Seven Step Business Plan

To be successful in business, you need to conduct research and write your business plan. Attempting to start a business without a (well-composed) business plan through feasibility study is like a stranger going to an unfamiliar terrain without prior direction. Or better still, it is like a ship without a rudder (which controls its direction). It is in the light of this that the publication of this text entitled “Seven Step Business Plan”, written by Ms. Sheila Holm, a respected business-management expert is a welcome addition to business management literature.

Holm says before preparing this text, she had cycled and recycled clients to every bookstore to work through every business-planning book option. She adds that the clients purchased many books but still wanted more help. Holm discloses that to make it easy and affordable for more business owners to receive help, she started conducting a series of seminars to help owners and their management teams develop their business plans within a seven-step format based upon their dreams and goals.

Holm says the outline of the seminars developed rapidly into a seven-step, one-page form for quick and easy review while updating the business plan according to each change and adjustment to the goals.

The author educates that having a business plan adds value to the bottom line of a business. She adds that this text removes the learning-curve requirement, stressing that she knows you can increase the productivity and profitability of your business when you write your own business plan.

Holm says whether you have not yet written a plan, you have paid a consultant to write a plan, or you have proceeded with your business idea before writing a plan, you are absolutely in the majority. She submits that the truth however is that no other owner, director or team leader can articulate your business idea better than you can, stressing that planning is the key to success and profitability.

Structurally, this text is segmented into seven chapters. Chapter one is entitled “structure”. This author educates here that immediately in your own words, you should begin writing a statement about “how it is around here” according to how you are going to proceed with your business. Holm says many owners, even after they open the doors and operate their business, proceed without a clear statement about their business: how it will meet the needs of customers or how their business relates to the industry. The author adds that their dreams and goals are not in writing or in focus yet.

She stresses that clarity is helpful and has a positive impact upon your bottom line. This author adds that if you want more profit, then you need to gain clarity and if you want more clarity, then you need to schedule a little more time to walk and/or work through the planning process with her.

According to Holm, businesses develop in phases, so it is important to begin the planning process by identifying the part of one or more phases, or stages of development, of the business process your business represents. The author discloses that your business may be at a point where you want to add a phase to your existing plans or it may be an idea that you want to sell to someone else. You may want to purchase a developed product in order to market and distribute it, or you may be starting a business that will include all phases of the business process, expatiates Holm.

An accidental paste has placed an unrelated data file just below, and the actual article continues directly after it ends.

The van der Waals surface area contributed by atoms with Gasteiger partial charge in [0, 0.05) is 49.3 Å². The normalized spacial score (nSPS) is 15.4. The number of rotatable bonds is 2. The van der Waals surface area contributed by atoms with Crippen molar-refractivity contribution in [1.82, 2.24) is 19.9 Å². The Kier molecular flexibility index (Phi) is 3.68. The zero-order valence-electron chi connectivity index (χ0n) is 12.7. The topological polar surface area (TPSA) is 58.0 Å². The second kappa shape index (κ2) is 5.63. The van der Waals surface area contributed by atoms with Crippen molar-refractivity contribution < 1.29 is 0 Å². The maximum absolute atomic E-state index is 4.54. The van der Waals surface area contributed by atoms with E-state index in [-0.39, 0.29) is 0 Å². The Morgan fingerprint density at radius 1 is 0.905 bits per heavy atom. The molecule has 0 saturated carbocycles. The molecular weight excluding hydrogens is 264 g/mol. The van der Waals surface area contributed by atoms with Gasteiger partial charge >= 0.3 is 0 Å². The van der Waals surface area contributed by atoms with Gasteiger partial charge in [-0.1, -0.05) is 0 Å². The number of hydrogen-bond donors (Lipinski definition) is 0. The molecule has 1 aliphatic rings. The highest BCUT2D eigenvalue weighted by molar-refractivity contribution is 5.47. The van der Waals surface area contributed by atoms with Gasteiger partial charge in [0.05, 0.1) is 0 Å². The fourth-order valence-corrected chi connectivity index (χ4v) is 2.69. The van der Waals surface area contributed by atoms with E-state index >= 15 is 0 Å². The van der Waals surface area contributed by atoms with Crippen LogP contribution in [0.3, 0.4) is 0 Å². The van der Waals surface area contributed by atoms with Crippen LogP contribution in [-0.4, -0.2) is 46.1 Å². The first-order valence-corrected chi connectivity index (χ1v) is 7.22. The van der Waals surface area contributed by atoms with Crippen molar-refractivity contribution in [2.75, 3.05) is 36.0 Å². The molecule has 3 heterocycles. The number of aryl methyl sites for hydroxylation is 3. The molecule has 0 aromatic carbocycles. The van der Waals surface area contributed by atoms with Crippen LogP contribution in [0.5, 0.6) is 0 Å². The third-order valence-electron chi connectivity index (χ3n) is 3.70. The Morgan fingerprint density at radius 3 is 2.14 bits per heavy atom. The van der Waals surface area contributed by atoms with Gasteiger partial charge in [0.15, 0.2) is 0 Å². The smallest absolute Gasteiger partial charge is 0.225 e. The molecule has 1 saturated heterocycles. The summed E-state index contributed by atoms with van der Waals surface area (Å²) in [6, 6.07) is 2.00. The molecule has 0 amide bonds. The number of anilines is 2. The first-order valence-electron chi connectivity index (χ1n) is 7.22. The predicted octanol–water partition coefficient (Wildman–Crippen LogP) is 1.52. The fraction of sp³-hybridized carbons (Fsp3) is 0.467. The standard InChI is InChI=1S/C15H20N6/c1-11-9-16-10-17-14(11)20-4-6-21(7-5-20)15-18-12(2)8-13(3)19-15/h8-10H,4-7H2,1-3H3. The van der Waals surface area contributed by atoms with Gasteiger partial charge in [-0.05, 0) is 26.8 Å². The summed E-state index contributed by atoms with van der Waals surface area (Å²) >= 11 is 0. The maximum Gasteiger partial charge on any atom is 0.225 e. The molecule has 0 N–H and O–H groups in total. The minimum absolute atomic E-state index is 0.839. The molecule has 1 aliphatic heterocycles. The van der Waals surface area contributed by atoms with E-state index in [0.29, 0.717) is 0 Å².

She says this stop is a major decision point since it will match your expertise and passion with the type of business you should pursue. In her words, “So, take a moment to get comfortable and get a firm picture in your head of yourself as the owner of the concept or product in one or more of the key phases of the business.” Holm also discusses idea; development; location; production; marketing and sales; distribution; and repairs or redevelopment in this chapter.

Chapter two is based on the subject matter of placement. Here, the author says the biggest mistake owners make is to think they have the most unusual business idea. Holm stresses that she is always concerned when a client says she should hurry up and develop a business plan before someone else steals the idea.

She reveals that ideas are out there and we do not have the market cornered on any idea. The author adds that only very few people with ideas will proceed and develop the ideas into a tangible entity, a business that will become part of the marketplace. She stresses that you are the exception to the rule.

The expert submits that now that you have set out to pursue your idea, it is important that you continue to follow and recognise the needs of the market that initially inspired you. She explains that if you understand the placement of your business within the industry, it is as important today as it will be that every day you are in business.

In Holm’s words, “Too many businesses forget to stay current regarding the trends within the industry and the business, market in general. The business process is a fluid process, so do not plan on making a decision regarding placement and then setting your business idea into a concrete base and forcing it to hold up to this statement for more than a few weeks. This is why I absolutely recommend reviewing the Seven Step Business Plan form each month.”